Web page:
Patrick Cockburn: Help from Pakistan is more significant than military action

Analysis
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The Independent Online

The support of Pakistani military intelligence has always been crucial for the Taliban, which is why the arrest of several of their senior leaders in Pakistan is so important. If Pakistan has decided to co-operate more closely with the US against the Taliban this could have a critical impact on the war in Afghanistan.

First, there was the arrest of the Taliban's military leader, Mullah Abdul Ghani Baradar, in Karachi, then the detention of the Taliban's so-called "shadow governors", of two northern Afghan provinces, Mullah Abdul Salam and Mullah Mir Mohammad. The ease with which these three were picked up underlines the freedom with which the Afghan Taliban have moved around Pakistan. Pakistani Inter-Services Intelligence reportedly acted after the US intercepted phone calls which led to a raid on the house where Mullah Baradar was staying. And on Thursday, America flexed its muscles again, with a missile strike in the lawless tribal areas on the border with Afghanistan that killed the brother of a Taliban warlord.

The change in the stance of the Pakistani army towards the US and the Taliban's rebellion in Afghanistan is far more important than the highly publicised military attack on Marjah in Helmand province by American, Afghan and British troops. News reports often refer to Marjah as a "stronghold" and even a "fortress" of the Taliban, but their real sanctuaries have always been in north-west Pakistan. That Mullah Baradar was apparently in Karachi for a meeting of the Taliban leadership shows how confident they were that they would be safe there.

In contrast to events in Pakistan, the importance of the Marjah campaign has been overstated by embedded reporters dependent on the US and British military for information. The very presence of dozens of television cameras and scores of foreign journalists inhibits the use of military force. Employment of air strikes and heavy artillery is curtailed in the knowledge that any large scale killing of civilians will be widely reported. Prisoners are treated with kid gloves.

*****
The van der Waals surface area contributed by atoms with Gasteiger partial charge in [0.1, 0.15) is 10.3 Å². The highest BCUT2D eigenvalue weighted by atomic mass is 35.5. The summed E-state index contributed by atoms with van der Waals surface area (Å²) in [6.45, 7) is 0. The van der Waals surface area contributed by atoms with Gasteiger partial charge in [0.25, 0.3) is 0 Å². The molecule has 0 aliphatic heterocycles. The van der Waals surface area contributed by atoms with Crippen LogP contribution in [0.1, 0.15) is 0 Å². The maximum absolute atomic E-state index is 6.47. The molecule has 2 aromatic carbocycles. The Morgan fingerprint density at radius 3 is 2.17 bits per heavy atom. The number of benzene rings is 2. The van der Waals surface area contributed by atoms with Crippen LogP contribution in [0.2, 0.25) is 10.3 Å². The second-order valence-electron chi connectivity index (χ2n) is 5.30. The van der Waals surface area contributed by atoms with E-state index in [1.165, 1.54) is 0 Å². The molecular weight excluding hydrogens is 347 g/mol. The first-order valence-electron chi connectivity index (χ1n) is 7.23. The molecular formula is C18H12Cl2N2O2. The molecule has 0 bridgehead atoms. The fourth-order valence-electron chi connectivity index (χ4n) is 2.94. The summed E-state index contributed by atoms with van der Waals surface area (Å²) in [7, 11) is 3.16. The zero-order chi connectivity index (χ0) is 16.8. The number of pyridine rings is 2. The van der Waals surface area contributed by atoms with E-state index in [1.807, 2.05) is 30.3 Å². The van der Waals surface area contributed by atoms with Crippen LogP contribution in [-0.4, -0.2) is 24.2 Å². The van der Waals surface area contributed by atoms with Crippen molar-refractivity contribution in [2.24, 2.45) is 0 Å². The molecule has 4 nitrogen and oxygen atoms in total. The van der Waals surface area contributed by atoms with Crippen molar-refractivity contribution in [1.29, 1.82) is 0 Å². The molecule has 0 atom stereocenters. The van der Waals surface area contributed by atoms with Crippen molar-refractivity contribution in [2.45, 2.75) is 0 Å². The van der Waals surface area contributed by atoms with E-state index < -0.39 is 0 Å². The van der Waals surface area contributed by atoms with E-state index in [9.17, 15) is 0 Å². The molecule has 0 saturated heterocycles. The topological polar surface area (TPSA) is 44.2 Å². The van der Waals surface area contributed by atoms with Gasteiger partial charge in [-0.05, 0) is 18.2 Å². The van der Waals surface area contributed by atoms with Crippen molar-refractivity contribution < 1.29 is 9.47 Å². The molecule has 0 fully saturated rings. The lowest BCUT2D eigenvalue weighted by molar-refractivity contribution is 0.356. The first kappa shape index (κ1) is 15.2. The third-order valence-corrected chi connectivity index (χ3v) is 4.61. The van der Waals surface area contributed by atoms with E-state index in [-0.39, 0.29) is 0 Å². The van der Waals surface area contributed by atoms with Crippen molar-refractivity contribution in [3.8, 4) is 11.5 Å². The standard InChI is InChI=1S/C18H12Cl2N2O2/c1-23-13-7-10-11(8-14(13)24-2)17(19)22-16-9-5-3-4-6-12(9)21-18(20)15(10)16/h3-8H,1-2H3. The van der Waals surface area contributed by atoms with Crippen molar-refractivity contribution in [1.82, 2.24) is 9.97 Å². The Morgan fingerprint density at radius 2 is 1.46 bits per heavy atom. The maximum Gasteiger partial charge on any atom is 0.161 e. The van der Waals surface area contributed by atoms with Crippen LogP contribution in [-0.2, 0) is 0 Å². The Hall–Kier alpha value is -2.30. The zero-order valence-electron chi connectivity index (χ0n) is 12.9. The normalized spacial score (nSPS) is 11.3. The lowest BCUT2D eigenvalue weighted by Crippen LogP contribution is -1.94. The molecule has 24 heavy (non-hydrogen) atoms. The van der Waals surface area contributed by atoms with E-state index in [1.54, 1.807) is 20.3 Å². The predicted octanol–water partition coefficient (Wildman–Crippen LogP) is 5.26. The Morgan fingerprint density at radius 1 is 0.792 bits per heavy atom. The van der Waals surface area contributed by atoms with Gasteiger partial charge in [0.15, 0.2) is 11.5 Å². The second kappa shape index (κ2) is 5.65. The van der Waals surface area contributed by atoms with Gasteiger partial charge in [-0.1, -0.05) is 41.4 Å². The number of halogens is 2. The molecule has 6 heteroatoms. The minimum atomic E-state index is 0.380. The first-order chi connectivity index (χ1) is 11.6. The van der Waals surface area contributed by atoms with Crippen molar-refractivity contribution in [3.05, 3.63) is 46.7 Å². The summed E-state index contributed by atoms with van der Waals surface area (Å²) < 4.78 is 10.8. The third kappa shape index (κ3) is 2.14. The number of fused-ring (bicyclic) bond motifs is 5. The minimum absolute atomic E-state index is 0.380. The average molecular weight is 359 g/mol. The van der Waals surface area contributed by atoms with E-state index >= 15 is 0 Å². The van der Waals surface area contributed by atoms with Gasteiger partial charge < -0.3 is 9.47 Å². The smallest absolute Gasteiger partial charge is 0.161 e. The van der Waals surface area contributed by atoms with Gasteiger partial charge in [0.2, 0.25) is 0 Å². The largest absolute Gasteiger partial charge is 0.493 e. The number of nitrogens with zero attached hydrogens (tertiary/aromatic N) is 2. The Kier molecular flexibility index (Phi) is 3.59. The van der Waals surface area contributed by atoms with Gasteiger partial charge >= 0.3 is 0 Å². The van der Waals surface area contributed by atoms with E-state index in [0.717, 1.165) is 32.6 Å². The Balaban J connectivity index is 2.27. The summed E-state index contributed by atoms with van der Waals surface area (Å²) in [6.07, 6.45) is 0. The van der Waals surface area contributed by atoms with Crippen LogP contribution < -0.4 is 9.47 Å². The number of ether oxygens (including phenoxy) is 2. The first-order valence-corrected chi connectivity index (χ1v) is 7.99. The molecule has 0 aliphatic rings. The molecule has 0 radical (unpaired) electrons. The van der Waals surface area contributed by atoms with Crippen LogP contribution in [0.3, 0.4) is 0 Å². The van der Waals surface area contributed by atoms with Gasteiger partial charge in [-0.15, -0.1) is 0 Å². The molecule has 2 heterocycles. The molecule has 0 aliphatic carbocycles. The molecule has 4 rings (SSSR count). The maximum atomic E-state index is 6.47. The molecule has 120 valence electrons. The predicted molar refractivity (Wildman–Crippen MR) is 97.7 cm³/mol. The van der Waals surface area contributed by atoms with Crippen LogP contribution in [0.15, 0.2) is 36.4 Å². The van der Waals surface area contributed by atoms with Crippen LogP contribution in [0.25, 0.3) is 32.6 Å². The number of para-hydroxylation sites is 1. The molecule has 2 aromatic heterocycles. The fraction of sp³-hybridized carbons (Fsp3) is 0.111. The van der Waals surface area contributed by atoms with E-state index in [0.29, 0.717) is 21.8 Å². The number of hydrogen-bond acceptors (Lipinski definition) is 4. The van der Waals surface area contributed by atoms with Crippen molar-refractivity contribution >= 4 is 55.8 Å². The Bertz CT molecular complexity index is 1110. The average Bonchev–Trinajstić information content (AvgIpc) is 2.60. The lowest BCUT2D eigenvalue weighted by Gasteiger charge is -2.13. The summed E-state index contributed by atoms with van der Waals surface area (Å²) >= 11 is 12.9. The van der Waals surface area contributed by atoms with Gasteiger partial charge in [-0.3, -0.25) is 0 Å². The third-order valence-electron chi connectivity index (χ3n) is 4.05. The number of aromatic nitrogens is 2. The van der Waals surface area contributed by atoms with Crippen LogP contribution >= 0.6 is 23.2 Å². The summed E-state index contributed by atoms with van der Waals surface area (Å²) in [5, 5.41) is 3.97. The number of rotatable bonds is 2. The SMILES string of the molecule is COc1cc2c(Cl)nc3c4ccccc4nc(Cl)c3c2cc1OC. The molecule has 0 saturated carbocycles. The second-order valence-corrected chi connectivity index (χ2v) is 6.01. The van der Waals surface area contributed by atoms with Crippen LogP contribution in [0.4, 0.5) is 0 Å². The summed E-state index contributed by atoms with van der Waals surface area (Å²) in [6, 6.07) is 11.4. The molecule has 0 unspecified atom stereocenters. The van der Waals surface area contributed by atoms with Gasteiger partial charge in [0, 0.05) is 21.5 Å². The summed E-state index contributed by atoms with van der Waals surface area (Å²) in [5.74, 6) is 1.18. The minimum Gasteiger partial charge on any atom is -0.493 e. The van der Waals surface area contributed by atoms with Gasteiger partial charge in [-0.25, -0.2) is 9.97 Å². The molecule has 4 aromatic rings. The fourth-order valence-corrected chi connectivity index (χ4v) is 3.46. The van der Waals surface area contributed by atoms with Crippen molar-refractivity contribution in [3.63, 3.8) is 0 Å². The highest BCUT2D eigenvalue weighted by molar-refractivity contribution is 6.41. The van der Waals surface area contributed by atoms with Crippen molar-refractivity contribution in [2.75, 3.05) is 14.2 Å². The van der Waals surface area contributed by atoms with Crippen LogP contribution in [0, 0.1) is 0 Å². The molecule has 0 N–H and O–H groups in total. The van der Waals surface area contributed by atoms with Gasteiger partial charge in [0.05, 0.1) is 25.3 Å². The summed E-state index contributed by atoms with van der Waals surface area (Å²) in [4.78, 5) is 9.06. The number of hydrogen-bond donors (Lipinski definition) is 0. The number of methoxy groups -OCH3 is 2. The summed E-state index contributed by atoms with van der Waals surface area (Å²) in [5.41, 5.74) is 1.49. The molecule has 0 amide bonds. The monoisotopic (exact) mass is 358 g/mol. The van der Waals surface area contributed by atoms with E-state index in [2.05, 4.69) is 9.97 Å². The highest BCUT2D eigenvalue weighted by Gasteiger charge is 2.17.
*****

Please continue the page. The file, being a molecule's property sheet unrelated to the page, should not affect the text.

This caution and moderation is likely to prove atypical in future US-led military actions where the foreign press is absent. In the past, Nato has often responded to claims that villagers have been killed in air-strikes by saying the dead were all Taliban fighters.

The supposedly new US strategy in Afghanistan is to seize ground and hold it, while the Afghan government wins the affection of the people by providing health care, education, clean water and better infrastructure. It will be easier for the US to garrison population centres permanently with the extra 30,000 troops the US is sending.

But, as the US ambassador in Kabul, Karl Eikenberry, pointed out in a cable to President Barack Obama last November, the weakness of the strategy is that the Afghan government does not have the means to help its own people by providing better administration, even if it wanted to. The Taliban may not be popular, but neither is the government in Kabul. The Afghan police, their pay doubled to $240 a month thanks to Nato funding, are much hated in the Pashtun provinces of southern Afghanistan.

At a local level inside Afghan-istan, the loss of Mullah Baradar and other leaders will not greatly affect the guerrillas. Most are fighting in villages and towns where they were born. The use of roadside bombs, though described by the US media as if it was invented in Iraq and Afghanistan, has been a well-tried guerrilla tactic since the 1920s. But overall, the direction of the Taliban war effort, skilfully directed in recent years, may suffer. The first revolt against the mujaheddin government by Mullah Omar, the Taliban leader, in 1994, was aided and in part directed from Pakistan, a recruiting ground for many fighters.

The resurgence of the Taliban in Afghanistan since 2006 has also been dependent on the safe havens inside Pakistan. Without them, the flow of money and weapons will be more difficult to organise. But the extent to which the Pakistan army is turning on its old ally and withdrawing support is still not clear. It is unlikely to abandon them entirely, and it could just be demonstrating to the US that it will get not anywhere in Afghanistan without help from across the border.

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